Diazepam Premedication in Primary Augmentation Mammoplasty

Elizabeth A. Lucich, MD; Nicholas S. Adams, MD; Renee L. Barry, MD; Joshua J. Nelson, MD; Joshua P. Kelley, MD; John D. Renucci, MD

Disclosures

ePlasty. 2020;20(e2) 

In This Article

Results

A total of 189 patients were included. Ninety-three patients (49%) were included in the premedication group and 96 in the control group. There were no significant differences in demographic data collected (Table 1).

Within the intraoperative data, there were no statistically significant differences in implant size, number of concurrent procedures performed, or intraoperative opioid use (Table 2). There was a statistically significant decrease in operative times for patients receiving premedication. The operative time for patients receiving diazepam was 58.5 minutes; for those who did not receive diazepam, it was 64.5 minutes (P < .05).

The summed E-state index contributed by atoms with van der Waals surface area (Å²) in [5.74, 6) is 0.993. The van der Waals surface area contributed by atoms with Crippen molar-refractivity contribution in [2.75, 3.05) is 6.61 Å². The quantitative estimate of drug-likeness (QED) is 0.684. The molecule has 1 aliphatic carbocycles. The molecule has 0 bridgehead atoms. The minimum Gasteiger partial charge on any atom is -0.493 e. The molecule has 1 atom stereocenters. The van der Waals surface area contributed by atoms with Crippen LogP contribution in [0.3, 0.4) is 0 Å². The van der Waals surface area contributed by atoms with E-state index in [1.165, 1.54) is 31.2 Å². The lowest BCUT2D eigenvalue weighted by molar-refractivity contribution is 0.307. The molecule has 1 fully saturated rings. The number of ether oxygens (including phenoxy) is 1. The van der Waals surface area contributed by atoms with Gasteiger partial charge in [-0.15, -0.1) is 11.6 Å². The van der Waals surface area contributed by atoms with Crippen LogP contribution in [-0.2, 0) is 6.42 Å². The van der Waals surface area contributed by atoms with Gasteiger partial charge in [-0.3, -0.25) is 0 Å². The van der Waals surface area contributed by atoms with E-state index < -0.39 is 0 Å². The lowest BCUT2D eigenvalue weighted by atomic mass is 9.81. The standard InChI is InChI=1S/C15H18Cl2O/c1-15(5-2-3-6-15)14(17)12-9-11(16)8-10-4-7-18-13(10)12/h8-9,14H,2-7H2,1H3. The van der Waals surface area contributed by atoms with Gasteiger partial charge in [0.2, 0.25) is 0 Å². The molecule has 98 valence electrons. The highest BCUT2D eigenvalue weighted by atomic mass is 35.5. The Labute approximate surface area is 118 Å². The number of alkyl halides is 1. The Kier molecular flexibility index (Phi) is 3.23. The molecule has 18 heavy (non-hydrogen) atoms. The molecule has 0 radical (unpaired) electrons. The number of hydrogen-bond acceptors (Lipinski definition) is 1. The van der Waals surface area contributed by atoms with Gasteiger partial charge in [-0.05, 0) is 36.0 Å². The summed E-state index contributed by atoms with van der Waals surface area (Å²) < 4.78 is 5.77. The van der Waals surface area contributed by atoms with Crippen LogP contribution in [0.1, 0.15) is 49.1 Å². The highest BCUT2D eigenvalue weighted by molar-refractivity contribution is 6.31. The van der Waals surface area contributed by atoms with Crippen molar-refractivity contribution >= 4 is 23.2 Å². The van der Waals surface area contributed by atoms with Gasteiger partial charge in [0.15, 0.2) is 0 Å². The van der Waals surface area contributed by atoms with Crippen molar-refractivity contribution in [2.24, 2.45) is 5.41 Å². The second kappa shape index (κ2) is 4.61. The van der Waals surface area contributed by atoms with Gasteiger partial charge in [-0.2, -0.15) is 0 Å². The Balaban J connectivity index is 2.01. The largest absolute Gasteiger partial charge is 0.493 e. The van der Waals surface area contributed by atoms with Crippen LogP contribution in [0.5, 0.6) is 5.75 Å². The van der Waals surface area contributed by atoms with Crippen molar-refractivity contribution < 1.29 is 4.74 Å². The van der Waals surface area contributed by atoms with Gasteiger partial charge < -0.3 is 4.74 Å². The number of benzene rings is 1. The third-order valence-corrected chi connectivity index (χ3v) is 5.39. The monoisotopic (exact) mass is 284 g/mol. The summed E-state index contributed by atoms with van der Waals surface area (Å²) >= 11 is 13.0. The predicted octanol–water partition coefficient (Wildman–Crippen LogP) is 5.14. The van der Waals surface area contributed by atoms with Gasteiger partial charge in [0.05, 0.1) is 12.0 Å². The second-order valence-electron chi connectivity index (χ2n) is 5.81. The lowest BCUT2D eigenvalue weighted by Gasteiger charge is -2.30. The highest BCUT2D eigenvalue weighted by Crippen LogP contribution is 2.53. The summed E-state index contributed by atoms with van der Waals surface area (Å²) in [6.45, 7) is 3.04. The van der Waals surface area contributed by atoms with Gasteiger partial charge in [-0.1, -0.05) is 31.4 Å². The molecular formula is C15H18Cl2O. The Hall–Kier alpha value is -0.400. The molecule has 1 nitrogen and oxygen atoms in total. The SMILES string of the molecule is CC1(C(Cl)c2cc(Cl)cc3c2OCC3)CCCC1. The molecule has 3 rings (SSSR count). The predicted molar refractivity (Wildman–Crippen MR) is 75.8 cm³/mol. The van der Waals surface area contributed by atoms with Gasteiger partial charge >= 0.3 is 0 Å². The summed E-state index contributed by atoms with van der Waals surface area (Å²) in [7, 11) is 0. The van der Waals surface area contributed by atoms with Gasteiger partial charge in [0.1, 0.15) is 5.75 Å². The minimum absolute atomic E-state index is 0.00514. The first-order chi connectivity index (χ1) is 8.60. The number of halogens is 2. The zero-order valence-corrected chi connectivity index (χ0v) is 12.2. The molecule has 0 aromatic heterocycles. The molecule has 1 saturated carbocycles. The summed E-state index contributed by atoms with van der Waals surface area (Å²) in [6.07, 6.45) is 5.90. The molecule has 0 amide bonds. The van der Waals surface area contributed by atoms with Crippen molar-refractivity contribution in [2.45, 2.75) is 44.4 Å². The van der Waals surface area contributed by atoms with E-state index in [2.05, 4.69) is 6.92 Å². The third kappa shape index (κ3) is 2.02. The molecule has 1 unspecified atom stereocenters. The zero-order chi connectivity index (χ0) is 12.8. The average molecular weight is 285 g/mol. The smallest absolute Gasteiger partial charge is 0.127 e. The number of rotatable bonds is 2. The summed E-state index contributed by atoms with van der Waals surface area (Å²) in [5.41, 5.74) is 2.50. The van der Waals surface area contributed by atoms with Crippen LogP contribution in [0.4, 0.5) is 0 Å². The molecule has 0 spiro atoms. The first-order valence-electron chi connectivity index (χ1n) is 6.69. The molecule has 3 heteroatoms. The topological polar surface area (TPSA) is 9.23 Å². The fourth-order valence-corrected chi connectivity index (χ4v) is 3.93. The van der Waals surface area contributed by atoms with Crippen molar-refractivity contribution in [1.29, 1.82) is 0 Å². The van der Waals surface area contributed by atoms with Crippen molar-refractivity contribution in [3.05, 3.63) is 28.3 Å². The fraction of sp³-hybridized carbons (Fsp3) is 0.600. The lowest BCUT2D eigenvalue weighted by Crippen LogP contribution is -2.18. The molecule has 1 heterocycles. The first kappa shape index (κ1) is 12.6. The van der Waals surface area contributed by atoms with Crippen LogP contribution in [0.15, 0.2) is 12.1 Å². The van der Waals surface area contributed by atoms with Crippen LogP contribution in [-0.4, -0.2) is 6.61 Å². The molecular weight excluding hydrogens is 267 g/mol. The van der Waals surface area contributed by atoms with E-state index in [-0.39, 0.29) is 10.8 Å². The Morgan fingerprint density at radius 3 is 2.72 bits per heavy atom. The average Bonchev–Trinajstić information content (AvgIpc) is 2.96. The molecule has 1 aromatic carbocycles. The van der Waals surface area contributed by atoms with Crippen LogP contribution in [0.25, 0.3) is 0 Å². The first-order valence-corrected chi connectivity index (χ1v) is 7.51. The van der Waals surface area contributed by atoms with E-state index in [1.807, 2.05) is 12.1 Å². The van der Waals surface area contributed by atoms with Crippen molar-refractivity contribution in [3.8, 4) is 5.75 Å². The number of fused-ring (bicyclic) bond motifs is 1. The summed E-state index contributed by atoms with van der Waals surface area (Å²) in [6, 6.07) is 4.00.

Among immediate postoperative data collected, there were no statistically significant differences in immediate postoperative pain, nausea, emesis, antiemetic use, or time to discharge (Table 3). There was a statistically significant increase in postoperative opioid use in patients who received diazepam preoperatively (P < .05). Similarly, there was a statistically significant increase in the predischarge pain scores in those who received diazepam premedication (P < .05).

The data were further analyzed to determine whether there was a correlation between implant size and postoperative pain scores, opioid use, or time to discharge. There were no statistically significant differences identified (Table 4). There were statistically significant results in regard to patients' preoperative breast size, body mass index, intraoperative narcotics, total narcotics, and postoperative emesis (Table 5).

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